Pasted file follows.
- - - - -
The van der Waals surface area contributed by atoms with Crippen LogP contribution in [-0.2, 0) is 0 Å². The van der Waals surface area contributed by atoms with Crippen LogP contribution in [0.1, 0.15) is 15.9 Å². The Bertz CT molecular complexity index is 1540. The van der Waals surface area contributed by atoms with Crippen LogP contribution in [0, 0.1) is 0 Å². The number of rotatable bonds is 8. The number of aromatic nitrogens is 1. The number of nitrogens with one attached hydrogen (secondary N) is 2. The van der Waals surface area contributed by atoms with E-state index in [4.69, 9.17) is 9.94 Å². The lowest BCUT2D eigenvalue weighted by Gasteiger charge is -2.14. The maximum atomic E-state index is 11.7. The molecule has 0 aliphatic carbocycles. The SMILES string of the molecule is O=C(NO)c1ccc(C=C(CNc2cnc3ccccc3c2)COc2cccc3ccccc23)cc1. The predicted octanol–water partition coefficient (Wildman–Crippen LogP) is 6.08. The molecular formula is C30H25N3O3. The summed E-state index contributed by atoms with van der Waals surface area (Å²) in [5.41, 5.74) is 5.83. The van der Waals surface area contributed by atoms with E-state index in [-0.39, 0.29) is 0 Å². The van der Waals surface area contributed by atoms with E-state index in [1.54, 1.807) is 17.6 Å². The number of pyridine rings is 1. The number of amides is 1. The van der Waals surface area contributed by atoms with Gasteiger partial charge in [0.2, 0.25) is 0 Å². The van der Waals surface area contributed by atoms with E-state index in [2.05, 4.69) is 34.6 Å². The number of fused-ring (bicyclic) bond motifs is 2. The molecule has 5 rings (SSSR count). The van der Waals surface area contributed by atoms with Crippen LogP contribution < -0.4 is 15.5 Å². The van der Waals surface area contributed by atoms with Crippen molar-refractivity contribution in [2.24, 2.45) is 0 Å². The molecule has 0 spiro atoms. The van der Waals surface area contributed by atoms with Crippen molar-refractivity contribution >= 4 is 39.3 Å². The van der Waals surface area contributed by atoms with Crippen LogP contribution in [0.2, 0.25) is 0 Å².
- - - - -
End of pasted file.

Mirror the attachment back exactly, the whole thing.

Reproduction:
The van der Waals surface area contributed by atoms with Crippen LogP contribution in [-0.2, 0) is 0 Å². The van der Waals surface area contributed by atoms with Crippen LogP contribution in [0.1, 0.15) is 15.9 Å². The Bertz CT molecular complexity index is 1540. The van der Waals surface area contributed by atoms with Crippen LogP contribution in [0, 0.1) is 0 Å². The number of rotatable bonds is 8. The number of aromatic nitrogens is 1. The number of nitrogens with one attached hydrogen (secondary N) is 2. The van der Waals surface area contributed by atoms with E-state index in [4.69, 9.17) is 9.94 Å². The lowest BCUT2D eigenvalue weighted by Gasteiger charge is -2.14. The maximum atomic E-state index is 11.7. The molecule has 0 aliphatic carbocycles. The SMILES string of the molecule is O=C(NO)c1ccc(C=C(CNc2cnc3ccccc3c2)COc2cccc3ccccc23)cc1. The predicted octanol–water partition coefficient (Wildman–Crippen LogP) is 6.08. The molecular formula is C30H25N3O3. The summed E-state index contributed by atoms with van der Waals surface area (Å²) in [5.41, 5.74) is 5.83. The van der Waals surface area contributed by atoms with E-state index in [-0.39, 0.29) is 0 Å². The van der Waals surface area contributed by atoms with E-state index in [1.54, 1.807) is 17.6 Å². The number of pyridine rings is 1. The number of amides is 1. The van der Waals surface area contributed by atoms with Gasteiger partial charge in [0.2, 0.25) is 0 Å². The van der Waals surface area contributed by atoms with E-state index in [2.05, 4.69) is 34.6 Å². The number of fused-ring (bicyclic) bond motifs is 2. The molecule has 5 rings (SSSR count). The van der Waals surface area contributed by atoms with Crippen LogP contribution < -0.4 is 15.5 Å². The van der Waals surface area contributed by atoms with Crippen molar-refractivity contribution in [2.24, 2.45) is 0 Å². The molecule has 0 spiro atoms. The van der Waals surface area contributed by atoms with Crippen molar-refractivity contribution >= 4 is 39.3 Å². The van der Waals surface area contributed by atoms with Crippen LogP contribution in [0.2, 0.25) is 0 Å².